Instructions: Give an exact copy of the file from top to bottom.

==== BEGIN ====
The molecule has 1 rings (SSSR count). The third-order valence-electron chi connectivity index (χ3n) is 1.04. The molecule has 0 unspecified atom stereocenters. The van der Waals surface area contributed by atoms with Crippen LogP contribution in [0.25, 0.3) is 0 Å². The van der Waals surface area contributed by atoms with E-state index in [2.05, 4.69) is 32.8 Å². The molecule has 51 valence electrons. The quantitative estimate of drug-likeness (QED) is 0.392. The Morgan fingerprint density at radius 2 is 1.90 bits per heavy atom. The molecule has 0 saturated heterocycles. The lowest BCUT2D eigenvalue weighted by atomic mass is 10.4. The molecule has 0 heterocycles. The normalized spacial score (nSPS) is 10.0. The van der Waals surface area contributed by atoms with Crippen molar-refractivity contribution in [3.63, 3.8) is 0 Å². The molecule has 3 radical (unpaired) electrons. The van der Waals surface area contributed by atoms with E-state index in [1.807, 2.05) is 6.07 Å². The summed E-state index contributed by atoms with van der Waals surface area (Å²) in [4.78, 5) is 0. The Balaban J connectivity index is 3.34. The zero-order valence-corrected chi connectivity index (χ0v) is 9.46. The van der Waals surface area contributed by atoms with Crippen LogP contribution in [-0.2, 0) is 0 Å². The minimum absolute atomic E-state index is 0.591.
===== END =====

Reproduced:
The molecule has 1 rings (SSSR count). The third-order valence-electron chi connectivity index (χ3n) is 1.04. The molecule has 0 unspecified atom stereocenters. The van der Waals surface area contributed by atoms with Crippen LogP contribution in [0.25, 0.3) is 0 Å². The van der Waals surface area contributed by atoms with E-state index in [2.05, 4.69) is 32.8 Å². The molecule has 51 valence electrons. The quantitative estimate of drug-likeness (QED) is 0.392. The Morgan fingerprint density at radius 2 is 1.90 bits per heavy atom. The molecule has 0 saturated heterocycles. The lowest BCUT2D eigenvalue weighted by atomic mass is 10.4. The molecule has 0 heterocycles. The normalized spacial score (nSPS) is 10.0. The van der Waals surface area contributed by atoms with Crippen molar-refractivity contribution in [3.63, 3.8) is 0 Å². The molecule has 3 radical (unpaired) electrons. The van der Waals surface area contributed by atoms with E-state index in [1.807, 2.05) is 6.07 Å². The summed E-state index contributed by atoms with van der Waals surface area (Å²) in [4.78, 5) is 0. The Balaban J connectivity index is 3.34. The zero-order valence-corrected chi connectivity index (χ0v) is 9.46. The van der Waals surface area contributed by atoms with Crippen LogP contribution in [-0.2, 0) is 0 Å². The minimum absolute atomic E-state index is 0.591.